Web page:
Grilled cheese. Pork Belly. Mango Salsa. Lava Cake. Are we hungry yet? Last night’s screening of Chef delivered pangs of hunger accentuated by decadent shots of cuisine, perfectly selected musical tracks, and a script full of heart, humility, and humor. There’s no denying that the film is fabulous (you should all run out and see it when it releases wide), but for a theater full of aspiring filmmakers, writers and marketers the Q&A with Jon Favreau was the pièce de résistance of the evening’s menu.
Joined onstage by Filmmaker-in-Residence Donald Petrie (Mystic Pizza) and professor Alex Rose (Norma Rae), Petrie kicked off the Q&A by describing Favreau as a triple threat: writer, director and actor, and asked him to speak to each. Favreau described the position of director and actor as fairly easy, for the most part: there is encouragement, support, you’re surrounded by other people that offer suggestions, input, opinions. But the writer works alone.
“Writing is the hardest part of the gig. It’s a magical thing that doesn’t always happen and it isn’t always good. You don’t really know what you have when you’re writing it… But I do know nothing has hit me this hard since Swingers, so once I had it I wrote it down as fast as I could.”
An avid fan of cooking shows like Bravo’s Top Chef and renowned chefs like Anthony Bourdain, Favreau went on to describe how the concept for Chef came to him during a meditation session. Being in his forties, he also knew he wanted to do something about balancing work and family life. “I wanted to make a movie that wasn’t just escapism,” says Favreau.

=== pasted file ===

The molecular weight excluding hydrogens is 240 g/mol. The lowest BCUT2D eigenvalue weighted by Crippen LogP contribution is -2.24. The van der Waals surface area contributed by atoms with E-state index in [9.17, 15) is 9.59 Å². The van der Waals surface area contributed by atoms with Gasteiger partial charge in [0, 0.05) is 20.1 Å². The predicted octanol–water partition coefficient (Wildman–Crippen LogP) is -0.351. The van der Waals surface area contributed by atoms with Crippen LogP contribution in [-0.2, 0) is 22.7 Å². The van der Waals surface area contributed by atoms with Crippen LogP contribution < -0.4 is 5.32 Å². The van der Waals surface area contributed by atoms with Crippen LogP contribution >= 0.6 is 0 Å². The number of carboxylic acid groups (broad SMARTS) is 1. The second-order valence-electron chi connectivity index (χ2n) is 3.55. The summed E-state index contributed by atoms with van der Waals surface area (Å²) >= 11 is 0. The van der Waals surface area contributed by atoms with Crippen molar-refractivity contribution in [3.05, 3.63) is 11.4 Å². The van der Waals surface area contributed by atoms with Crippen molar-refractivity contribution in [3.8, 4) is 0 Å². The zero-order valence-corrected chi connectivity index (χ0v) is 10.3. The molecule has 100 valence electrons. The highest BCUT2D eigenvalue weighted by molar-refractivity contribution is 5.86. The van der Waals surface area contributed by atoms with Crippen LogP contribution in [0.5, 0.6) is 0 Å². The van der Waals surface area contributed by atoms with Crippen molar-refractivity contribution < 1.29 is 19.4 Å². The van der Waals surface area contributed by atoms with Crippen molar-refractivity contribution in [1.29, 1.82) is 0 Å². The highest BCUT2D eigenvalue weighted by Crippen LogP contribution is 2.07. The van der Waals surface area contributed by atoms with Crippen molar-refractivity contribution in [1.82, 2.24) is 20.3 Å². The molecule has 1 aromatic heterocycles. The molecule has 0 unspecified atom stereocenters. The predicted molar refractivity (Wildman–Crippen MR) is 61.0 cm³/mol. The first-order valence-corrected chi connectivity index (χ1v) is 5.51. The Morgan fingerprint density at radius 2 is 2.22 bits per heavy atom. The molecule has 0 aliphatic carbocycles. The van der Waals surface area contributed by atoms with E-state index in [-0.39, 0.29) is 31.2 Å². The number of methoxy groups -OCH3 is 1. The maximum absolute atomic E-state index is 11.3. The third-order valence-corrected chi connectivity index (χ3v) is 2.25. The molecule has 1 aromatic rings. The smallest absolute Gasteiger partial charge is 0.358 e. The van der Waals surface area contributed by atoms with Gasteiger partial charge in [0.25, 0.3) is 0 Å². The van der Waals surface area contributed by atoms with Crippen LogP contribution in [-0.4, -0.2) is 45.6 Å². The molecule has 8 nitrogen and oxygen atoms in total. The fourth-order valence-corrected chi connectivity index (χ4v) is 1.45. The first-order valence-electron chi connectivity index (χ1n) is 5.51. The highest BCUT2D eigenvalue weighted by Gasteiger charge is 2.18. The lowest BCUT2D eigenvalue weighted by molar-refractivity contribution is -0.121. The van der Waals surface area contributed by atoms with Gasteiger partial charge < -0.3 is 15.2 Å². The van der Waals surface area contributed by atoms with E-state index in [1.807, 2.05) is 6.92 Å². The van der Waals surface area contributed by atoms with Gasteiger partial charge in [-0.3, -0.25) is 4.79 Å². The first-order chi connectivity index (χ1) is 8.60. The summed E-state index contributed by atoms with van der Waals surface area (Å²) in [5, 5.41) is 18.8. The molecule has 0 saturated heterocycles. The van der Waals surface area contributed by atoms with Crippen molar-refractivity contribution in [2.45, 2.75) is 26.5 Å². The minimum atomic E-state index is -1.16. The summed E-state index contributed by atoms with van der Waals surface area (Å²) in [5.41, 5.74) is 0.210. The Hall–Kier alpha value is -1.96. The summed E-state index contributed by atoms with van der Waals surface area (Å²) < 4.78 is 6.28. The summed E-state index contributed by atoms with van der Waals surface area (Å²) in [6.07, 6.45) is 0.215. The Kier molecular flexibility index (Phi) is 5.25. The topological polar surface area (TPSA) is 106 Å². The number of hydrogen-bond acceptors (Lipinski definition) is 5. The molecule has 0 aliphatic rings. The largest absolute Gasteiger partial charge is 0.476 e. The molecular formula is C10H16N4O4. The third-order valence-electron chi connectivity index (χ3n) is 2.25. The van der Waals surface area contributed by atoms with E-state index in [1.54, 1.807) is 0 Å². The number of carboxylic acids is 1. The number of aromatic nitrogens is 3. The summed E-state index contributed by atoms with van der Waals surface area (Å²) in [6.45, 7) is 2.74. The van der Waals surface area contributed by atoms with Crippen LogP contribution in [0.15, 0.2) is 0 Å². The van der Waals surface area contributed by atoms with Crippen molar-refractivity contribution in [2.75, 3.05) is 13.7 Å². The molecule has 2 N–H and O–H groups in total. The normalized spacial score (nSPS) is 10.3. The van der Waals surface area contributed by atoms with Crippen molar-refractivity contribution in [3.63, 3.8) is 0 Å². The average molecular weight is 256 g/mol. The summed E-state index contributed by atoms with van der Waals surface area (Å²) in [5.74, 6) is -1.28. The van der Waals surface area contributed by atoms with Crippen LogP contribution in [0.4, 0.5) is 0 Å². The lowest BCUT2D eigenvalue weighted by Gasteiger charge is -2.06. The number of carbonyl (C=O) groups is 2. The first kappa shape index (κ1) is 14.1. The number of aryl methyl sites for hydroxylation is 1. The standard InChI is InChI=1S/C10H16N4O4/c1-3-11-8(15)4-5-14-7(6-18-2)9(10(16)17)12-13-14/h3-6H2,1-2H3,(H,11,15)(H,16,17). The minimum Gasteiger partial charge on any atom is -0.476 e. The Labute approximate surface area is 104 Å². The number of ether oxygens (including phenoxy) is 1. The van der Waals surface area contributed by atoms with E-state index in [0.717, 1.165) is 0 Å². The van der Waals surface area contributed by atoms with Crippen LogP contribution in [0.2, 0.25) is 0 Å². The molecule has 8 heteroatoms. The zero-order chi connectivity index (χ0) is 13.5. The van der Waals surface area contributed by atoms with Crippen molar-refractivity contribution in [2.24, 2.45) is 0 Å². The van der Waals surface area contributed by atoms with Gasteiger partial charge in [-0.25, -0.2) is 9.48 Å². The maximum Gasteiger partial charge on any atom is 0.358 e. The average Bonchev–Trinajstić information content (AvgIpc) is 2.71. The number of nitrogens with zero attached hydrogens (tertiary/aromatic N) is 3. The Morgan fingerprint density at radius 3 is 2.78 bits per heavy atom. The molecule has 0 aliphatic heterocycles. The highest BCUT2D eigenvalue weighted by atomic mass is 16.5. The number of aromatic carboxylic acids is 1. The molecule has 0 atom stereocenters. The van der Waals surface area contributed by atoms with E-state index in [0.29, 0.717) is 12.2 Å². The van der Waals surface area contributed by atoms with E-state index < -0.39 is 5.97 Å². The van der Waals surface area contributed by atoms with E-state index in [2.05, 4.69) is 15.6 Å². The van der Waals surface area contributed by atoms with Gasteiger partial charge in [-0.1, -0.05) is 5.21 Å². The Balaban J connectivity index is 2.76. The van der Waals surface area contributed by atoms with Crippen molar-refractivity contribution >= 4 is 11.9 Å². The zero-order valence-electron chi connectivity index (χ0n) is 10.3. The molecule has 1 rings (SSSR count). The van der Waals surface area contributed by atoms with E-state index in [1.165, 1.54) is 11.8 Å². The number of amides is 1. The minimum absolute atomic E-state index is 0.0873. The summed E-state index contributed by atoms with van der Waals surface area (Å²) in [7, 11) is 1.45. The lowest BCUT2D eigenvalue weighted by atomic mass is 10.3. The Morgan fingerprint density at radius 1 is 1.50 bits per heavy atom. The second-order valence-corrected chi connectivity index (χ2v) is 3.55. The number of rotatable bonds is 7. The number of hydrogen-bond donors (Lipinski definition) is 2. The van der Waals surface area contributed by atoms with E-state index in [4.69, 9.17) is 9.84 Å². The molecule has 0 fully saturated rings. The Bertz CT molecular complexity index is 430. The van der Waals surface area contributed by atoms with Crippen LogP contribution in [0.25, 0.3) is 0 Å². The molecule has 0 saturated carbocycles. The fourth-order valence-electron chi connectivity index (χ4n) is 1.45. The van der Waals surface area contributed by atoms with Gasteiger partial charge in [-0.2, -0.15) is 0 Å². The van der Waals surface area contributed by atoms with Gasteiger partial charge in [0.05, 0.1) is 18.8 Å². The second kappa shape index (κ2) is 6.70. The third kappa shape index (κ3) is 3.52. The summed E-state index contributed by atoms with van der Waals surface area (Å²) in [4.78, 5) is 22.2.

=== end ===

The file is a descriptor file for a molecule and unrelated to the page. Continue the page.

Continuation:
True to their inquisitive natures, Dodge students unleashed a bevy of questions ranging from budgets (“The budget was significantly less than Iron Man”), to improvisation (“I encourage improv if it’s disciplined improv. I don’t like to catch myself or others acting”), to selecting music (“It’s like what chefs do with food, playing on words, deconstructing, experimenting, but it always goes back to the ingredients”); and the difference between working on blockbusters versus independent films (“Small films afford more creativity and enable me to have a lot of fun and enjoy what I’m doing and why I’m doing it”) and Favreau took it all in stride, providing invaluable insight and inspiration that resonated with each audience member.
Favreau’s recipe for success? If you have something you’re really excited about, make it. “It’s the most fulfilling thing, don’t wait on others.” Pick something you’re excited about and that you can obsess over, something you’re “hauntingly excited over.” Then the rest will fall into place.
“It all comes from preparation, concentration, layering, lots and lots of layering…and love.”